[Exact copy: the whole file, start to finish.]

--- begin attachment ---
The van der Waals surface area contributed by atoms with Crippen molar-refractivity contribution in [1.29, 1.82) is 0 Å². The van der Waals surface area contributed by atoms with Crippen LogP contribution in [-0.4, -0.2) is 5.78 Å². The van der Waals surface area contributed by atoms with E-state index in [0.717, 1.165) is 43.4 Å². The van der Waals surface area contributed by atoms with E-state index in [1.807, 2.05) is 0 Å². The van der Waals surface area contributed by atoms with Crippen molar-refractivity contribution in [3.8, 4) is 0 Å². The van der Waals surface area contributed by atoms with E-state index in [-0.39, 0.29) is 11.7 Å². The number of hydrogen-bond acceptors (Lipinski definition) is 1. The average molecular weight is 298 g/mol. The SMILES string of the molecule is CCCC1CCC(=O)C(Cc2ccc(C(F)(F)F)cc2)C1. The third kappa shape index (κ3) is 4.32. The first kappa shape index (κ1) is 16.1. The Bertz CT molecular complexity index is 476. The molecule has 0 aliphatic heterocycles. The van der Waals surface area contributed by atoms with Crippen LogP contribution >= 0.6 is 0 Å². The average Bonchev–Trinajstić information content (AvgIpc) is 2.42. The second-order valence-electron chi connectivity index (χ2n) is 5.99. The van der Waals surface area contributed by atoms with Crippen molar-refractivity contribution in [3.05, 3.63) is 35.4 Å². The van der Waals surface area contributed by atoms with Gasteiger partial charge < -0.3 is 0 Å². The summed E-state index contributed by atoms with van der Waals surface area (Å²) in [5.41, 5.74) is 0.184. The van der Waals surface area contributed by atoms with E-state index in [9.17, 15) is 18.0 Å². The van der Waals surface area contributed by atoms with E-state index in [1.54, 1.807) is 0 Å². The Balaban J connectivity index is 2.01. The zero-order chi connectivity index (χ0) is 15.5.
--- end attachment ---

The van der Waals surface area contributed by atoms with Crippen molar-refractivity contribution in [1.29, 1.82) is 0 Å². The van der Waals surface area contributed by atoms with Crippen LogP contribution in [-0.4, -0.2) is 5.78 Å². The van der Waals surface area contributed by atoms with E-state index in [0.717, 1.165) is 43.4 Å². The van der Waals surface area contributed by atoms with E-state index in [1.807, 2.05) is 0 Å². The van der Waals surface area contributed by atoms with Crippen molar-refractivity contribution in [3.8, 4) is 0 Å². The van der Waals surface area contributed by atoms with E-state index in [-0.39, 0.29) is 11.7 Å². The number of hydrogen-bond acceptors (Lipinski definition) is 1. The average molecular weight is 298 g/mol. The SMILES string of the molecule is CCCC1CCC(=O)C(Cc2ccc(C(F)(F)F)cc2)C1. The third kappa shape index (κ3) is 4.32. The first kappa shape index (κ1) is 16.1. The Bertz CT molecular complexity index is 476. The molecule has 0 aliphatic heterocycles. The van der Waals surface area contributed by atoms with Crippen LogP contribution >= 0.6 is 0 Å². The average Bonchev–Trinajstić information content (AvgIpc) is 2.42. The second-order valence-electron chi connectivity index (χ2n) is 5.99. The van der Waals surface area contributed by atoms with Crippen molar-refractivity contribution in [3.05, 3.63) is 35.4 Å². The van der Waals surface area contributed by atoms with Gasteiger partial charge < -0.3 is 0 Å². The summed E-state index contributed by atoms with van der Waals surface area (Å²) in [5.41, 5.74) is 0.184. The van der Waals surface area contributed by atoms with E-state index in [9.17, 15) is 18.0 Å². The van der Waals surface area contributed by atoms with E-state index in [1.54, 1.807) is 0 Å². The Balaban J connectivity index is 2.01. The zero-order chi connectivity index (χ0) is 15.5.